Doug Battle 42:00
What Mike as a as a math guy, expert, I'm
Mike Lewis 42:05
sorry, I gotta laugh at that. Well, yeah, who? Who knows how your life is gonna go?
Doug Battle 42:10
As a mascot expert,
Mike Lewis 42:12
as a mascot expert, speaking to a future youth basketball legend, Ching. legis.
Doug Battle 42:18
Yes. From from mascot legend to youth coaching legend. Could you tell me please? how you view or I guess the value that's lost in a team like the Washington our words transitioning from having a mascot to not having a mascot, right? Because there's got to be a value that's added by having this symbol for a team. And that's why we have mascots. I would imagine I'm sure there was, you know, it's kind of a supply and demand thing where they realized, Oh, this, this is a good thing that helps us build a brand. This helps us create fans. What happens when you take that away? For example, this would be an extreme example. But if all these teams were just going by the Brooklyn basketball team and the Cleveland baseball team,
Mike Lewis 43:08
okay, so let's sort of, let's kind of go through this. On a personal on a personal level. Okay, so let's talk about Agha Now, does Aga feel like what does it feel like to you? Does it feel like a dog that almost a little bit like your dog?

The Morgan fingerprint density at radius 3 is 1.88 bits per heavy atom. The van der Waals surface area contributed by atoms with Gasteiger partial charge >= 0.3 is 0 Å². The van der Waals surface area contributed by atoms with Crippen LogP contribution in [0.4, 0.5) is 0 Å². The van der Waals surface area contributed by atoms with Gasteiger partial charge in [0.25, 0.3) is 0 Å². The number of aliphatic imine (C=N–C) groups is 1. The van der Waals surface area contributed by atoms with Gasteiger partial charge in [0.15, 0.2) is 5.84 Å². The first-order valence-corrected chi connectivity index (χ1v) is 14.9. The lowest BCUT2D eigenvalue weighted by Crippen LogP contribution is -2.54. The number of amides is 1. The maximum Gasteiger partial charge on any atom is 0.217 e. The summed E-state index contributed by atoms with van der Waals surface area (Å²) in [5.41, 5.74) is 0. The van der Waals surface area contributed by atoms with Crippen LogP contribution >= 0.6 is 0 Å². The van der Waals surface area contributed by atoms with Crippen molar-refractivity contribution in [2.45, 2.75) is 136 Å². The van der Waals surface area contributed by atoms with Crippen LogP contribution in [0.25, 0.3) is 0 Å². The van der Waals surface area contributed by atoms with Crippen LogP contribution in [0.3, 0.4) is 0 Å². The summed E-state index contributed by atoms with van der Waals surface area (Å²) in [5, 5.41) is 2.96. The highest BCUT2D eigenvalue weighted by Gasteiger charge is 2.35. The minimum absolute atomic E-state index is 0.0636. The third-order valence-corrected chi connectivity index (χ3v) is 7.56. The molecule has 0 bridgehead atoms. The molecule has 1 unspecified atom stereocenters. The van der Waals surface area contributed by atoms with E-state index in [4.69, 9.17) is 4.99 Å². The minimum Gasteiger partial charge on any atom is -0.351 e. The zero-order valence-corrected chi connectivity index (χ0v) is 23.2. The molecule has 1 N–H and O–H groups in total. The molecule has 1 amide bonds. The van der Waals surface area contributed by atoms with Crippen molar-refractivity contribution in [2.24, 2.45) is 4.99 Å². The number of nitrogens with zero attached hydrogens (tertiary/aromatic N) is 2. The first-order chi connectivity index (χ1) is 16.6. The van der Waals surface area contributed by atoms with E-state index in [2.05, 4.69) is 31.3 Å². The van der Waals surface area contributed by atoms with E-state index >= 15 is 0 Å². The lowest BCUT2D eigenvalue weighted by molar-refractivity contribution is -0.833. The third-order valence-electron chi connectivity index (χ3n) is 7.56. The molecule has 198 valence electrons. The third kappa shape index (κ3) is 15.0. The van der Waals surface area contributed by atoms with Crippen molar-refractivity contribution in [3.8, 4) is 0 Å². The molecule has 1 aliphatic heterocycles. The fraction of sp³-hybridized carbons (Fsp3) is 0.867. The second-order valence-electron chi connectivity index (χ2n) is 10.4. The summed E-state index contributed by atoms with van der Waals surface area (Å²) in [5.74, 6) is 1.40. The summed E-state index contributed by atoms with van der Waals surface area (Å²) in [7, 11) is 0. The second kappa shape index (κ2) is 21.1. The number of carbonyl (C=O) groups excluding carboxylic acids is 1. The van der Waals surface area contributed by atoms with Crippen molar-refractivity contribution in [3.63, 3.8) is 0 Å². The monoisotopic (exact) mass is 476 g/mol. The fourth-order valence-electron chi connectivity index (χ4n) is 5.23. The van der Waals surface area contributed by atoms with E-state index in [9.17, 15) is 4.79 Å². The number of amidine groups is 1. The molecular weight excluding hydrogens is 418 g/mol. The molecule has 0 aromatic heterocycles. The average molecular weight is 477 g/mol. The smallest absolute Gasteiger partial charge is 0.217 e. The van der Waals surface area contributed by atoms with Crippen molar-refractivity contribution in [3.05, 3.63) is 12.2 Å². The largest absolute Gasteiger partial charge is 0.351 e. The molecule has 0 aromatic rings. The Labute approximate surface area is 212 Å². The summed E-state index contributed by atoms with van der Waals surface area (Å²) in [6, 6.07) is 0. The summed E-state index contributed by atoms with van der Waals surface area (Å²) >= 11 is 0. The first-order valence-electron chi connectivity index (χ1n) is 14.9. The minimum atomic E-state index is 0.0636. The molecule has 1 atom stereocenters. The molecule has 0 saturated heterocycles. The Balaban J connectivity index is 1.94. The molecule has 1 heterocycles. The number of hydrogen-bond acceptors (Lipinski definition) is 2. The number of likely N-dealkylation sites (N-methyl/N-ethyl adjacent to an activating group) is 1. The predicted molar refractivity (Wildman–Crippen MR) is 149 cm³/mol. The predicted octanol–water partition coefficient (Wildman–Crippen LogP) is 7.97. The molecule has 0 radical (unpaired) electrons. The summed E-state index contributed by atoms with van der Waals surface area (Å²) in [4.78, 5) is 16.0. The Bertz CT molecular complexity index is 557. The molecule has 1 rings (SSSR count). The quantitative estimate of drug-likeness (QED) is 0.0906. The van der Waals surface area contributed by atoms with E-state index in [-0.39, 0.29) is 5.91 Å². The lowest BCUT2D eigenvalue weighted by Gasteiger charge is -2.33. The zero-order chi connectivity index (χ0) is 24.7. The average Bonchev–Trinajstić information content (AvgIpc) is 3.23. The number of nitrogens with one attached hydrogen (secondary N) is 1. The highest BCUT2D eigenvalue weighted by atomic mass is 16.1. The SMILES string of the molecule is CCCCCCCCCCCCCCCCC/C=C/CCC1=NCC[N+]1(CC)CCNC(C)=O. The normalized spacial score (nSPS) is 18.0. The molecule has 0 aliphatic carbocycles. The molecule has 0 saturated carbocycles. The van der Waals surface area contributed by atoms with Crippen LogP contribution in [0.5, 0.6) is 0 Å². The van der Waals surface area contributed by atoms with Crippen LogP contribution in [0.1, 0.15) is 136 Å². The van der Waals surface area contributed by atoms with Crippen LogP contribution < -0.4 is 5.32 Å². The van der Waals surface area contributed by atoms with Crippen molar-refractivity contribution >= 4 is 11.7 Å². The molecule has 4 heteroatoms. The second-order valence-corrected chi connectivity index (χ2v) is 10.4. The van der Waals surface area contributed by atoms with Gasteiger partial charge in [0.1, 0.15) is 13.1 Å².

Doug Battle 43:27
Yeah, I've met a girl before I've actually met a different algo than the one we presently have. It's like meeting Santa Claus. Right? There's, yeah, there's one at every mall in the entire world right now. But once you meet them, you know Santa Claus. Like he's your friend. And he's your guy. And he's gonna give you a gift. Like Olga, is my dog like, yeah, I that's my dog. I'll give him pet every time I see him. He's a good boy. And I love see him out there on the field.
Mike Lewis 43:55
Okay, so Aga is almost the equivalent of family Pat in I think to a lot of us, that means og is kind of part of your family. And so as part of your family, and so are those other 90,000 plus people in the stands, right. So what's great about a mascot if they're done, right? Is it something that is this point of connection? Now, could you do? Also, let me ask you this? Do you own any clothing with a bulldog on it?
Doug Battle 44:24
Yes, quite a bit, probably half of my wardrobe.
Mike Lewis 44:27
Okay. So he's also a symbol that can go on a T shirt or a sweatshirt where you guys can use to identify each other and say, Hey, and let me ask you this. If you were walking across the parking lot, and you're wearing some Georgia colors, do people ever shout out? Do they ever bark at you or shout out go dog?